Humility is a funny thing. Those who know me may be wondering if someone has bought me a new dictionary,
but I assure you I have heard of this word before. It’s like haemorrhoids or varicose veins - something other people suffer from. A nicer analogy might be that humility is similar to getting to Heaven – definitely to be aimed at, but just not yet.
The reason I bring this up is that after Jimmy Saville died last week I noticed all his obituaries and tributes avoided the use of the word “humble”. Yet normally when someone raises as much money for charity as he did over his lifetime, writers fall over themselves to stress how down to earth and self effacing he was. Not this time.
I met Jimmy several times, the first when I spent a day interviewing him in the morning and then doing a gig with him in the afternoon. As I thanked him after lunch and told him his interview was great, he looked at me and said, without irony, “of course it was”. He really wasn’t kidding, but he didn’t realise I was just being polite as the interview was truly awful and almost unbroadcastable because he insisted we did it whilst out running, for no apparent reason.
Ricky Gervais, whose first TV chat show featured Jimmy as a guest, lacked humility this week by refusing to apologise for upsetting people with Down’s Syndrome by Tweeting horrible remarks about them, using an offensive word, and posting photos of himself screwing up his face in an impression, so he thought, of someone with Down’s. After complaints multiplied he suddenly found the humility shelf in his Press officer’s cupboard after it was pointed out he has a new TV series starting next week and shouldn’t be upsetting the punters. He eventually, grudgingly apologised.
Even good old DLT, a.k.a. former Radio One disc jockey Dave Lee Travis, was a stranger to humility when asked live on air why Jimmy Saville was getting tributes, respect and love even though he had disappeared off the radar for years. The answer should have been something like “Jimmy may have been low profile recently but you don’t know how great something is till it’s gone.” Instead he made it all about himself, saying “people could say the same about me. No one wanted to talk to me until Burmese dissident Aung Sang Suu Kyi said she listened to me on the world service this year.”
I hope it was nerves but if it was meant as a tribute it was “humble” with a capital F.
Steve Williams, Tiger Woods’ former golf bag carrier, claims the golfer owes all his success to him and his advice. Having been sacked, he now says his new golf client also owes a recent win solely to him, and he used a private dinner to make a racial slur against Woods. Reporters were so appalled they lifted their voluntary embargo on reporting the dinner and told organisers that Williams arrogance blew the “off the record” event agreement to pieces.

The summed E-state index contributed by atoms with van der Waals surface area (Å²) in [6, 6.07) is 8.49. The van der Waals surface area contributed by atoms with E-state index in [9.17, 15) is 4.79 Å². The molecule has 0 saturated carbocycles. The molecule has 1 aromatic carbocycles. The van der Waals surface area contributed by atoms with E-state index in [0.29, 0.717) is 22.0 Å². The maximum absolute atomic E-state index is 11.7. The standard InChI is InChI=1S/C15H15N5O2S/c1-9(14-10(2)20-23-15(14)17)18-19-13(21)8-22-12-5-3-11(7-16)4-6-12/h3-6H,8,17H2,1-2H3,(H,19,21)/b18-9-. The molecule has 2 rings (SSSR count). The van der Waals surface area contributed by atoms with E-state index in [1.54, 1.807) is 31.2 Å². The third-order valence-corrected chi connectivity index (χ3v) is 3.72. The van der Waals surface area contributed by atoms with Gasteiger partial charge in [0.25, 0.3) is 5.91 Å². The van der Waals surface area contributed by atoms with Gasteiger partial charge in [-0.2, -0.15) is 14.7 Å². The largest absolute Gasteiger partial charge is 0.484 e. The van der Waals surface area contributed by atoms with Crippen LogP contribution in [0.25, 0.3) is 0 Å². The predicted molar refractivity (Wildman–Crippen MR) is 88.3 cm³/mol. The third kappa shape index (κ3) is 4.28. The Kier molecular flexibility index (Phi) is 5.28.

A man who knows reporters well, Rupert Murdoch, had to be seen to be humble when his newspapers were caught hacking in to the ‘phones of celebrities and dead children but he seems to have become bored with that now, shouting down dissenting shareholders at his company’s annual meeting and mocking a priest in the audience. Shareholders tried, in vain, to get Murdoch and his hubris voted off the board.
But it’s not just men who think God created them first and then everything else in an orbit around them. Nancy Dell Olio, who was voted off Strictly Come Dancing, has said this week that the only reason for the show’s high ratings was her presence, that the nation is now bereft, that she’ll sue the judges for criticism caused only by their jealousy as she was too popular for the show, and that she’ll come back as the host one day because everyone loves her. She is such a stranger to humility that she could soon become an adjective, as in “Gaddafi had that Dell Olio thing about him, didn’t he?”. Look her up in a dictionary soon and it will say “Deluded, hubristic, charmless, and complete pain in the bum.”
Whether it’s Saville, Gervais, Travis, Williams, Murdoch, Dell Olio or any of the other dozens of examples I’ve left out because of space, it seems that the world has become a more self obsessed place over the past few weeks. But why? What is happening? Is it because we’re all scared of the daily global news which seems to get worse by the day, therefore we have to make ourselves feel bigger and more important? Has the internet and social networking changed our usual modesty and diffidence making us shout louder to be heard? Does instant global communication mean more "mean"?
Whatever the reason, I’d like to make a plea. Let’s all be a bit nicer to each other. Let’s rediscover humility. Let us all strive to become a bit more down to earth. After all, king or commoner, that’s where we’re all ultimately headed.